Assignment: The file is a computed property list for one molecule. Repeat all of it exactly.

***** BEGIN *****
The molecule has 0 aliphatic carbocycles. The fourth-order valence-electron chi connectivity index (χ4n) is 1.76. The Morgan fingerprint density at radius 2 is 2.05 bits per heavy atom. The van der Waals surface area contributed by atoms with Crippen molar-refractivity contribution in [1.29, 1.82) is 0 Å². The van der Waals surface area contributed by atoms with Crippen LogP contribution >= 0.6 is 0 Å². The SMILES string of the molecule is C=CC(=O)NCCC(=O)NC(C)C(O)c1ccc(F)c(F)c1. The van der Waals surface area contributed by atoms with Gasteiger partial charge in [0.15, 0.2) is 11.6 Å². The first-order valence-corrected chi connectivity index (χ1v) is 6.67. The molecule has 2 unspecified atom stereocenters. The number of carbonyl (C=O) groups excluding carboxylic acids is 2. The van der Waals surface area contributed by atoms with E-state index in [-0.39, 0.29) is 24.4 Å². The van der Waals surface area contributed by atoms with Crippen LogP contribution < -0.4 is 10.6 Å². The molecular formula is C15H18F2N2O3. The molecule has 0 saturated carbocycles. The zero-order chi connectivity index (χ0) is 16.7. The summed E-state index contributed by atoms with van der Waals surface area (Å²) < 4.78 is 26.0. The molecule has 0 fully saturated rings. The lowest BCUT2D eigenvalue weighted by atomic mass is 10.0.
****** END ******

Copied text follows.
The molecule has 0 aliphatic carbocycles. The fourth-order valence-electron chi connectivity index (χ4n) is 1.76. The Morgan fingerprint density at radius 2 is 2.05 bits per heavy atom. The van der Waals surface area contributed by atoms with Crippen molar-refractivity contribution in [1.29, 1.82) is 0 Å². The van der Waals surface area contributed by atoms with Crippen LogP contribution >= 0.6 is 0 Å². The SMILES string of the molecule is C=CC(=O)NCCC(=O)NC(C)C(O)c1ccc(F)c(F)c1. The van der Waals surface area contributed by atoms with Gasteiger partial charge in [0.15, 0.2) is 11.6 Å². The first-order valence-corrected chi connectivity index (χ1v) is 6.67. The molecule has 2 unspecified atom stereocenters. The number of carbonyl (C=O) groups excluding carboxylic acids is 2. The van der Waals surface area contributed by atoms with E-state index in [-0.39, 0.29) is 24.4 Å². The van der Waals surface area contributed by atoms with Crippen LogP contribution < -0.4 is 10.6 Å². The molecular formula is C15H18F2N2O3. The molecule has 0 saturated carbocycles. The zero-order chi connectivity index (χ0) is 16.7. The summed E-state index contributed by atoms with van der Waals surface area (Å²) < 4.78 is 26.0. The molecule has 0 fully saturated rings. The lowest BCUT2D eigenvalue weighted by atomic mass is 10.0.